Italy along with a number of other European nations are prepared to block the implementation of stricter Euro 7 emissions regulations, according to Italian transport minister Matteo Salvini.

    Mr Salvini is the current Deputy Prime Minister of Italy and has been known to hold a critical view of the European Union.

    He criticised the proposed Euro 7 regulations during an automotive dealer conference in Verona on Tuesday in remarks reported by Reuters, describing it as “clearly wrong” and environmentally unhelpful when considering the larger goal of electrification.

    “Italy, with France, Czech Republic, Romania, Portugal, Slovakia, Bulgaria, Poland and Hungary, has the numbers to block this leap in the dark,” he said.

    “We’re now a blocking minority, we want to become a majority.”

    The Euro 7 standards, which will be applied to both petrol and diesel vehicles equally, are intended to cut nitrogen oxide (NOx) emissions by 35 per cent and lower tailpipe particulates by 13 per cent compared to the previous Euro 6 regulations.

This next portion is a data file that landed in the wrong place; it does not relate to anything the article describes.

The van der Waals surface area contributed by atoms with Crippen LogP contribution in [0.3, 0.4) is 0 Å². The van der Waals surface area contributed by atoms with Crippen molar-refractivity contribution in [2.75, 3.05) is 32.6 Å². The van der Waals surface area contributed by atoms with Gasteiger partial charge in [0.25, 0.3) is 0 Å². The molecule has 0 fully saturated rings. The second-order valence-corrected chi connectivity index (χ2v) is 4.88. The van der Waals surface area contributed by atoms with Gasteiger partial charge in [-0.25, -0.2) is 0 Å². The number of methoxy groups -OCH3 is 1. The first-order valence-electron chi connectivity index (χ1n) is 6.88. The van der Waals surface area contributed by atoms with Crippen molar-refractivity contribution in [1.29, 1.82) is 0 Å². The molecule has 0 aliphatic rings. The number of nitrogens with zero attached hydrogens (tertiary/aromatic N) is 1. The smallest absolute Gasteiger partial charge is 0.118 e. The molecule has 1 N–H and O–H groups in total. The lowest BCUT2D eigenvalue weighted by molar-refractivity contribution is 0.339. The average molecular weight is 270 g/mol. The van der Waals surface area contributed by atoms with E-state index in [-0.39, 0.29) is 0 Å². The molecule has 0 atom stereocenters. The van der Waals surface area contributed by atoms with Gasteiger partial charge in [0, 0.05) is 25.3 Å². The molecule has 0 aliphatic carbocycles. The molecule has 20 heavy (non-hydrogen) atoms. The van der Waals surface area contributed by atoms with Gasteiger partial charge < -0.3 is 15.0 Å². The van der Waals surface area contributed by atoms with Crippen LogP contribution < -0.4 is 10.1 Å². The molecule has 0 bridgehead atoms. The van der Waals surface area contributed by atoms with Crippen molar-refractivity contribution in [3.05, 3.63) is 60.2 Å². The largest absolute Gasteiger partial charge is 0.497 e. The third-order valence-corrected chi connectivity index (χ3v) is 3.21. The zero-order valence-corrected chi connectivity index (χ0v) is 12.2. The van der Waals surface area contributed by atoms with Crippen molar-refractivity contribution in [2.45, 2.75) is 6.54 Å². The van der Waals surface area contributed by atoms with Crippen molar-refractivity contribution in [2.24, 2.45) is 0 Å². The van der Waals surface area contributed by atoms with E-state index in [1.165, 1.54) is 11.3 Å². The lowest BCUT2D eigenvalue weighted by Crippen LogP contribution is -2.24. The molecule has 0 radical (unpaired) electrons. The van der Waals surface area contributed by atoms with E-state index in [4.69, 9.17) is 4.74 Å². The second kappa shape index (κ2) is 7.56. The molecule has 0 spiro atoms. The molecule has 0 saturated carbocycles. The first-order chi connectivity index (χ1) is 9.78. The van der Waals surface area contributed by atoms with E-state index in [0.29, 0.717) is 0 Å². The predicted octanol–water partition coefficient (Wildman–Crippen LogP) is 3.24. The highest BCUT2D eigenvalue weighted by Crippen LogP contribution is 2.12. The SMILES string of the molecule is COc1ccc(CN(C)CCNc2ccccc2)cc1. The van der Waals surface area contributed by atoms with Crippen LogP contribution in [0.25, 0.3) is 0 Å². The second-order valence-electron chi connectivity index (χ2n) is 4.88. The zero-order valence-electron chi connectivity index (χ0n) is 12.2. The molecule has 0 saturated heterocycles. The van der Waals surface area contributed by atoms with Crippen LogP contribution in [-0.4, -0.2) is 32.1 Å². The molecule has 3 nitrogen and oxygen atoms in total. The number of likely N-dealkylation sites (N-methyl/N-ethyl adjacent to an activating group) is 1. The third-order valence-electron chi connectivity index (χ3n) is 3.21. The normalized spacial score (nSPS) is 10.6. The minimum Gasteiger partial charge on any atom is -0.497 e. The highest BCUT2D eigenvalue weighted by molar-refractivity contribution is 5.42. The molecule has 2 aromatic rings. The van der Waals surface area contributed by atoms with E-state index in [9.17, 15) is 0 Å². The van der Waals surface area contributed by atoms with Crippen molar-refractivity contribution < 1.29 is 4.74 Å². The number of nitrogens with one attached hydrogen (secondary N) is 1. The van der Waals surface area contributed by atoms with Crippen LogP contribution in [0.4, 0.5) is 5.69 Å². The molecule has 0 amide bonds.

Proposed amendments for Euro 7 include expanding real-driving emissions (RDE) testing and introducing continuous monitoring of emissions through onboard technology.

    Additionally, the regulation would encompass emissions from tyres, exhausts, and brakes.

    European car manufacturers are also resisting the proposed emission regulations, arguing that they are expensive and rushed, taking away important time and resources from the electrification efforts of automakers.

    Skoda has publicly expressed concerns over the potential impact of Euro 7 standards.

    Jaroslav Povšík, the chairman of Skoda’s works council, stated the new regulations would significantly increase production and homologation costs for models like the Kamiq, Scala, and Fabia.

    Skoda previously indicated it planned to oppose the regulations and collaborate with Daniela Cavallo, the chairman of the Volkswagen works council, to lobby against them at the European Commission.

    However, the European Commission believes these regulations are crucial for reducing harmful emissions and preventing a recurrence of the Dieselgate scandal.

    The European Union has been progressively tightening emission limits since the introduction of Euro 1 standards in 1992.

    If implemented, Euro 7 would be effective from mid-2025 for cars and mid-2027 for trucks and buses.

    In addition to threatening to block Euro 7, Italy had also opposed the upcoming 2035 ban on new combustion-powered vehicle sales in Europe. This was finally passed, but not before a significant exemption made for automakers wanting to use synthetic fuels.

    Eilidh McNaughton
    Eilidh McNaughton is a Contributor at CarExpert.
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